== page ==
We should start raising money for a secret Christian commando forcethe special-action arm of the Poor Clares, maybe, or the rapid-response team of Beeson Divinity School.
Well, probably not. But why, in fact, shouldnít we? Violence works, after all. The mere threat of violence works.
Hereís a recent example: Iím on the board of a literary magazine at a small state university, and, at the boardís meeting this spring, the editor mentioned that he had wanted to reprint the blogger Iowahawkís hilarious swipe at the archbishop of Canterbury. (If you havenít read it, itís worth a look: A description of the archbishopís mention of a British application for Shariía law, told as a lost Canterbury Tale, in pseudo-Chaucerian English.)
Unfortunately, the editor said, the magazine couldnít reprint it. The legal adviser from the universityís administration had said nonot on the grounds that it was offensive to Anglicans and their archbishop, but on the grounds that it mentioned Islam, and the school could receive bomb threats as a result of publishing it.
This was the first time Iíd encountered a straightforward admission of simple cowardice in these things, with no attempt to hide it under any cloak of multiculturalism or even good manners. The squeaky wheel gets the grease; the mob that might riot gets the deference; the group with the bombs gets the preemptive self-editing.
And look how far down itís reached. I like what this new literary journal is trying to do. Thatís why Iím on the board. But it is, in truth, a very minor start-up magazine, at a very minor state school. And it stops itself from republishing an already widely distributed parody of Anglicansbecause the schoolís administrators have internalized the message that Muslims cannot be mentioned in any unflattering context.
Iím sure they donít see this as actually motivated by fear. They probably think itís merely good administration: You donít give the faculty an excuse to make votes of no-confidence, you donít give the groundskeepers excuses to strike, and you donít give Muslims excuses to phone in bomb threatshowever unlikely such threats might actually be.
Itís old news that we have a double standard these days: People who attack and insult Christianity are braveoh, so bravetransgressive artists, while people who attack and insult Islam are insensitive and bigoted. The legal blogger Eugene Volokh had an interesting note a while back, comparing editorials in the Boston Globethe editorials the newspaper had run denouncing the Danish cartoons and the editorials it had run praising Piss Christ and the elephant-dung portrait of Mary. A more recent example comes from the comic writer Ben Elton, who this week denounced British television for censoring his scripts. ďThere is no doubt about it,Ē he told the Daily Telegraph, ďthe BBC will let vicar gags pass but they would not let imam gags pass.Ē
For a long time, I attributed all this to a weird kind of disbelief in the actual reality of Islamor, at least, to the possibility of its achieving any significant success. A certain line of modernity has always aimed, as one of its fundamental projects, at the undoing of Christianity. And for that project, any stick is a good one, even an Islamic one.
In this view, we neednít worry about Islam as an actual religion, because not many people are going to become Muslims, and besides, theyíre all off somewhere in the unreal part of the world. No, Islam is good because itís un-Christianbecause itís anti-Christian, and good-speaking of Muslims is bad-speaking of Christians: Islam, that religion of peace, unlike Christianity, which has a long history of violence; Islam, under which medieval Jews were tolerated, unlike Christianity, which has a long history of intolerance.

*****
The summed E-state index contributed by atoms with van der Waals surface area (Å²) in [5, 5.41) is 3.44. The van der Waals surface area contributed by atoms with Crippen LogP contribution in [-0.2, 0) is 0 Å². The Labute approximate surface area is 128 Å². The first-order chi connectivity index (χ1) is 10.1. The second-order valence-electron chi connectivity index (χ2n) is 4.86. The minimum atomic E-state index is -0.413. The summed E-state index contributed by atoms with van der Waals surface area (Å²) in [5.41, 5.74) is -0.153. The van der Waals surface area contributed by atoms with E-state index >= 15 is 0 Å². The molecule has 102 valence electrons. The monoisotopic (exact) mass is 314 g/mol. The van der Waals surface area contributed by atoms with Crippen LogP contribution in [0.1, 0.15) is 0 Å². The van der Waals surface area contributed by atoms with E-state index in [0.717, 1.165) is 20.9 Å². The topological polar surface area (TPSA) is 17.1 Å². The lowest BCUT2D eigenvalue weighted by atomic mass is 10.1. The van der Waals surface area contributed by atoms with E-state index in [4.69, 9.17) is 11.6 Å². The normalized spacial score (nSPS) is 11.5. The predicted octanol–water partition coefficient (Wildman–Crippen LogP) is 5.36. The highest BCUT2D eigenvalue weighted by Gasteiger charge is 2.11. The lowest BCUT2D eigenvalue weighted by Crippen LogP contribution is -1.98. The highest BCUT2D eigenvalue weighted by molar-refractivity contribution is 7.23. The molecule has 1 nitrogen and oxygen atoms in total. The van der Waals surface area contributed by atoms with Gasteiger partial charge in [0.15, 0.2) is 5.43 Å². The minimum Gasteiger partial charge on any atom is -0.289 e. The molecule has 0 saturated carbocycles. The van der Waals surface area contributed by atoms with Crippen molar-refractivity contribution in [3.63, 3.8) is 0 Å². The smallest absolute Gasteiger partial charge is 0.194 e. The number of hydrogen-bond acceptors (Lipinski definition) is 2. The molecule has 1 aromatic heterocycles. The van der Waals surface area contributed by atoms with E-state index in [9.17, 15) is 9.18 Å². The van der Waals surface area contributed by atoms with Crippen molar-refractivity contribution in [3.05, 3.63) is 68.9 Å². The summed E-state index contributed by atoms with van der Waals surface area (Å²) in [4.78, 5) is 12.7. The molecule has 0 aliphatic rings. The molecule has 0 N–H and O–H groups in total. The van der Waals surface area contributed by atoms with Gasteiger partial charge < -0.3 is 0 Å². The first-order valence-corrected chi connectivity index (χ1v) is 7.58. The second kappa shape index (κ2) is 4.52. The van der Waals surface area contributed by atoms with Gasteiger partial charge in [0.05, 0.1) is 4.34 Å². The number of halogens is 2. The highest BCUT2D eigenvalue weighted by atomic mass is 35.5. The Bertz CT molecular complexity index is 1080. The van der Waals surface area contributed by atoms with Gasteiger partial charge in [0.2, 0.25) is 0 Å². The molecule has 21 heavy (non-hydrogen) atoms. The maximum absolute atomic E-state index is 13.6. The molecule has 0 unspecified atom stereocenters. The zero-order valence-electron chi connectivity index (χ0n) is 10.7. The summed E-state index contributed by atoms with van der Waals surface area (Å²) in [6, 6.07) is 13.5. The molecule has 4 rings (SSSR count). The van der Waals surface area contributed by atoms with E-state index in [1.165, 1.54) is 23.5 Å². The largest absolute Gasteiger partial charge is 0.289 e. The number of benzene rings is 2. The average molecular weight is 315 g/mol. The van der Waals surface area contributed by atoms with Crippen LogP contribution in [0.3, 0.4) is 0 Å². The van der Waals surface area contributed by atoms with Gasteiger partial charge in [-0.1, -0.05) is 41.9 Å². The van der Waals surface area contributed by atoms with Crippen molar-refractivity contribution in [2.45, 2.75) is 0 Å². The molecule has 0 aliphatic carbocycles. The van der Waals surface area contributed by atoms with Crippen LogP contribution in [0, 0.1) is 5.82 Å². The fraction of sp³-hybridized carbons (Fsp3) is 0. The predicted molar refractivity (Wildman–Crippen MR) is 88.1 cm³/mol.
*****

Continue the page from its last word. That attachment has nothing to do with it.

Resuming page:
Something like this view probably helped put in place the current double standard. But the administrators at that little state school arenít consciously echoing it. In the day of a universal culture in America that assumed Christianity, they would have assumed Christianity for their decisions. In a day of a culture that treats Islam with wary respect, they assume wary respect. They are operating, as they always have, in simple avoidance. Who cares about the fact that the chance of any reaction is infinitesimal? Best not to tread on those toes when itís so much easier just to self-censor anything that might offend them. The squeaky wheel gets the grease; the mob that might riot gets the deference; the group with the bombs gets the preemptive change in ourselves.
Just think how easily the special-action arm of the Poor Clares could end the double standard. No more Piss Christs, no more elephant-dung icons. A few well-placed bombs, a carefully ginned-up riot or two, and that little university would still have rejected publication of the parody, but this time not because it made fun of Muslims but because it pilloried the archbishop of Canterbury. Christianity could start getting some respect again, and all it would take is a little violence.
Well, a little violence, together with the loss of much of what it means to be Christian. And that, of course, is the problem. Itís easy to mock Christianity, because the people who do it know that the rioters arenít actually going to come after them. Theyíre too Christian, and the Poor Clares arenít actually going to start their commando training. But can we at least stop hearing about how brave people are when they insult Christianity and carefullyoh, so carefullyleave out Islam?
Iowahawkís Chaucerian parody of the archbishop of Canterbury
Eugene Volokh on the Boston Globe
Ben Elton in the Daily Telegraph